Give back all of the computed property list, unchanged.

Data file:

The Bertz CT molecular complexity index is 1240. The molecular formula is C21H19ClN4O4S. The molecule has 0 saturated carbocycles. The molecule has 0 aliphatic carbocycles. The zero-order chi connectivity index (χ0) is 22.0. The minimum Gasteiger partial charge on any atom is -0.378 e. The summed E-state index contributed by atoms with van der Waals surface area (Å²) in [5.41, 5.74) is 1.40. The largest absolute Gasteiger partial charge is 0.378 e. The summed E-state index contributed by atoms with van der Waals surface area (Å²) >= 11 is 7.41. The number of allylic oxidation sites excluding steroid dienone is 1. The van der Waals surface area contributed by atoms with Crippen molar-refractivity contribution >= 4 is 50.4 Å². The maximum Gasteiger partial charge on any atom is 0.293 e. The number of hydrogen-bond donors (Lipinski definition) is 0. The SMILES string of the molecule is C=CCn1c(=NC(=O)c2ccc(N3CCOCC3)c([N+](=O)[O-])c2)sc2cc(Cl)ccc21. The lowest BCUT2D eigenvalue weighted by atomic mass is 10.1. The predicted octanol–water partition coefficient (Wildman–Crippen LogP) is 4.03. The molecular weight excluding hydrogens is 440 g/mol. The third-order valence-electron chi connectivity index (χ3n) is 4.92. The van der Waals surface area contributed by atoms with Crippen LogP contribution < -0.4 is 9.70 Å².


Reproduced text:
The Bertz CT molecular complexity index is 1240. The molecular formula is C21H19ClN4O4S. The molecule has 0 saturated carbocycles. The molecule has 0 aliphatic carbocycles. The zero-order chi connectivity index (χ0) is 22.0. The minimum Gasteiger partial charge on any atom is -0.378 e. The summed E-state index contributed by atoms with van der Waals surface area (Å²) in [5.41, 5.74) is 1.40. The largest absolute Gasteiger partial charge is 0.378 e. The summed E-state index contributed by atoms with van der Waals surface area (Å²) >= 11 is 7.41. The number of allylic oxidation sites excluding steroid dienone is 1. The van der Waals surface area contributed by atoms with Crippen molar-refractivity contribution >= 4 is 50.4 Å². The maximum Gasteiger partial charge on any atom is 0.293 e. The number of hydrogen-bond donors (Lipinski definition) is 0. The SMILES string of the molecule is C=CCn1c(=NC(=O)c2ccc(N3CCOCC3)c([N+](=O)[O-])c2)sc2cc(Cl)ccc21. The lowest BCUT2D eigenvalue weighted by atomic mass is 10.1. The predicted octanol–water partition coefficient (Wildman–Crippen LogP) is 4.03. The molecular weight excluding hydrogens is 440 g/mol. The third-order valence-electron chi connectivity index (χ3n) is 4.92. The van der Waals surface area contributed by atoms with Crippen LogP contribution < -0.4 is 9.70 Å².